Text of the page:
Gamers and non-gamers – let me introduce to you a little something called Video Games Live. Created in 2002 by Tommy Tallarico (a game industry veteran with a Guinness World Record for working on over 300 video games), VGL is ‘an immersive concert event featuring music from the greatest video games of all time’. Geeky? Oh yes, indeed. But it’s that which has brought it critical acclaim, and united closet gamers and soundtrack lovers, for over ten years.
Yesterday’s show at the Manchester Apollo (much to my friends’ excitement, the first time they’ve been to Manchester and their first UK show in six years) was no exception. For those who are easily offended by Manchester stereotypes, or simply can’t take 700 words of pure nerdgasm, look away in horror.
After the inevitably-long cueing, we took our seats (and various Snapchats, might I add), and waited in joyful anticipation. Before the show started, the audience (filled to the brim with 3DS clutchers and memorabilia sporters) was greeted with a rather humorous video of Miss Pac Man frantically running through New York to escape a set of determined Ghosts. It helped to put my pre-conceptions of this being a pretentious night at the theatre at ease.
Once the chuckles had ceased, the show was ready to begin. The host was none other than wise-cracking American, and founder of VGL, Tommy Tallarico. Supporting him was charismatic conductor Emmanuel Fratianni (who recently worked on The Amazing Spider Man 2 soundtrack), accompanied by the Budapest Symphony Orchestra.
In terms of the show content, it consisted of 20 famous videogame soundtracks, all of which were selected by audience members on the event’s Facebook page. That meant that, despite having not heard of some of the pieces, there was a little something for everyone – Halo, Sonic the Hedgehog, Castelvania and Uncharted 2, to name a few.
As wide-ranging as the catalogue was, there were certainly some standout choices. The Metal Gear Solid soundtrack, for example, was an incredibly moving collection of music, thanks to the combination of various elements: a combination of good sound and lighting, an impressivesound from the orchestra and a cleverly combined footage reel of all (possibly most) of the MGS games – not to mention a cheeky box cameo on stage from Mr Tallarico.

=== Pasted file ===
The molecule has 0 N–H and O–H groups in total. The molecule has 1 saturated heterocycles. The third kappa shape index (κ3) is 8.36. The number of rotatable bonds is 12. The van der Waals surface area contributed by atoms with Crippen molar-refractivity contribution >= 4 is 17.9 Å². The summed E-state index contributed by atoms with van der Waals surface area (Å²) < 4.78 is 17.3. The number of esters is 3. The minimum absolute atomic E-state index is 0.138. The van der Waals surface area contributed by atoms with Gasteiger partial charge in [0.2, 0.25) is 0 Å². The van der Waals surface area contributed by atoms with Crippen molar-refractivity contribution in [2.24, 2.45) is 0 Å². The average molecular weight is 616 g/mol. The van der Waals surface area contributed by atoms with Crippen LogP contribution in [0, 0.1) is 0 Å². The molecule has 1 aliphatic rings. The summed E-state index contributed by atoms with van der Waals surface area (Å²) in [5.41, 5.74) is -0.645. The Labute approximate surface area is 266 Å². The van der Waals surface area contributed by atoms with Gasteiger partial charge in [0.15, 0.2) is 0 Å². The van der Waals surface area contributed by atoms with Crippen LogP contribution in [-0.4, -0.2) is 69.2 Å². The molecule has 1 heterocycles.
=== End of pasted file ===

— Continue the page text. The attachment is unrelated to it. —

This setup was a popular choice for most of the night, using it to different degrees for the various soundtracks. Again, like the beginning, each song was separated using a range of delightfully nerdy videos, mostly the hilarious range of videogame crossover videos from Danoe Boe. Not only that, but there was room for some guest appearances in the form of singer Riva Taylor and YouTube sensation Random Encounters.
As big a fan as I was of this formula, it did bring with it a few disappointments. Uncharted, as wonderful as the orchestra was, only used footage from Uncharted 2 as the background display. Granted, most of the music played was from that game, but it would’ve been nice to incorporate footage from other titles, considering Mega Man’s entry showed footage from all of his games up to ten.
Another slight let down was in regards to some of the lighting and sound. During the iteration of Final Fantasy: VII’s final boss battle, there was a distorted noise coming through (it sounded rather like Velcro), which took away from the epic ambiance of the orchestra. Not only that, but some of the players of Random Encounters were blocked from view from lack of spotlighting.
And finally, without attempting to get the gaming community up in arms, I wasn’t completely won over by the cosplay Powerpoint montage during the background of Final Fantasy: VII. Now I’m all for encouraging gamers to cosplay, but when it stands out completely from the rest of the show and doesn’t quite compliment the music that was going on, it made me feel uncomfortable. Still, each to their own.
Despite my nitty-gritty comments, the night ended in, quite possibly, the most magical way possibly – a karaoke version of Still Alive. It’s an undisputed fact that nothing brings an entire venue full of gamers together quite like singing about Aperture Science and cake. Follow that with a series of encores (all of which contained suitably geeky in-jokes and gamers swaying their lit-up devices in the air like 21st century lighters) and a post-show panel, and you have this – an event put on solely for the dedication and celebration of musicians and gamers everywhere.
Tommy Tallarico pretty much summed this event, and any future Video Games Live events, in one sentence: ‘Some people think video game music is just bleeps and bloops… well, it’s not – it inspires people’.
For those who hold their stereotypes about these kind of events, or just video game music in general, might I suggest that you put that in your pipe and smoke it? Or listen to some of the listed gaming soundtracks, to be less rude.